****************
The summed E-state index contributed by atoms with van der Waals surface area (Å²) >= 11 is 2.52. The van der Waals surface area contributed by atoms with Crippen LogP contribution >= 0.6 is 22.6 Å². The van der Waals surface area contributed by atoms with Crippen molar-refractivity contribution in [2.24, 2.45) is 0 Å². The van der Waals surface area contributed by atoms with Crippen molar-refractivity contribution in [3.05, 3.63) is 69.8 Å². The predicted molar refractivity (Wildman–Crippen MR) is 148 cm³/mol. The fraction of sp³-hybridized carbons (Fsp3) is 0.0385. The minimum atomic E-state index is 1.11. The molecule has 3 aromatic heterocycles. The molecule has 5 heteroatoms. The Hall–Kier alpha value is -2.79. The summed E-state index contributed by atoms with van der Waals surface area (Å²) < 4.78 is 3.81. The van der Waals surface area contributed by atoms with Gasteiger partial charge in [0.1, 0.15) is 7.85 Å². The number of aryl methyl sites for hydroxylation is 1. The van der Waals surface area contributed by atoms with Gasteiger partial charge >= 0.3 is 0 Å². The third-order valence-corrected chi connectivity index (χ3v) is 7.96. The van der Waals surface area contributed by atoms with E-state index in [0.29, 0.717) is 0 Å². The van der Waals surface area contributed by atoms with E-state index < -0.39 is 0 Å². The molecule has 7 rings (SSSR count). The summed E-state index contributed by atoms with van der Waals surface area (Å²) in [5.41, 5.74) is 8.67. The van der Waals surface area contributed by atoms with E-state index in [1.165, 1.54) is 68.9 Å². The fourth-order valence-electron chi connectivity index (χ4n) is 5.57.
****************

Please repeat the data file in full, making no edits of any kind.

The summed E-state index contributed by atoms with van der Waals surface area (Å²) >= 11 is 2.52. The van der Waals surface area contributed by atoms with Crippen LogP contribution >= 0.6 is 22.6 Å². The van der Waals surface area contributed by atoms with Crippen molar-refractivity contribution in [2.24, 2.45) is 0 Å². The van der Waals surface area contributed by atoms with Crippen molar-refractivity contribution in [3.05, 3.63) is 69.8 Å². The predicted molar refractivity (Wildman–Crippen MR) is 148 cm³/mol. The fraction of sp³-hybridized carbons (Fsp3) is 0.0385. The minimum atomic E-state index is 1.11. The molecule has 3 aromatic heterocycles. The molecule has 5 heteroatoms. The Hall–Kier alpha value is -2.79. The summed E-state index contributed by atoms with van der Waals surface area (Å²) < 4.78 is 3.81. The van der Waals surface area contributed by atoms with Gasteiger partial charge in [0.1, 0.15) is 7.85 Å². The number of aryl methyl sites for hydroxylation is 1. The van der Waals surface area contributed by atoms with Gasteiger partial charge >= 0.3 is 0 Å². The third-order valence-corrected chi connectivity index (χ3v) is 7.96. The van der Waals surface area contributed by atoms with E-state index in [0.29, 0.717) is 0 Å². The van der Waals surface area contributed by atoms with E-state index < -0.39 is 0 Å². The molecule has 7 rings (SSSR count). The summed E-state index contributed by atoms with van der Waals surface area (Å²) in [5.41, 5.74) is 8.67. The van der Waals surface area contributed by atoms with E-state index in [1.165, 1.54) is 68.9 Å². The fourth-order valence-electron chi connectivity index (χ4n) is 5.57.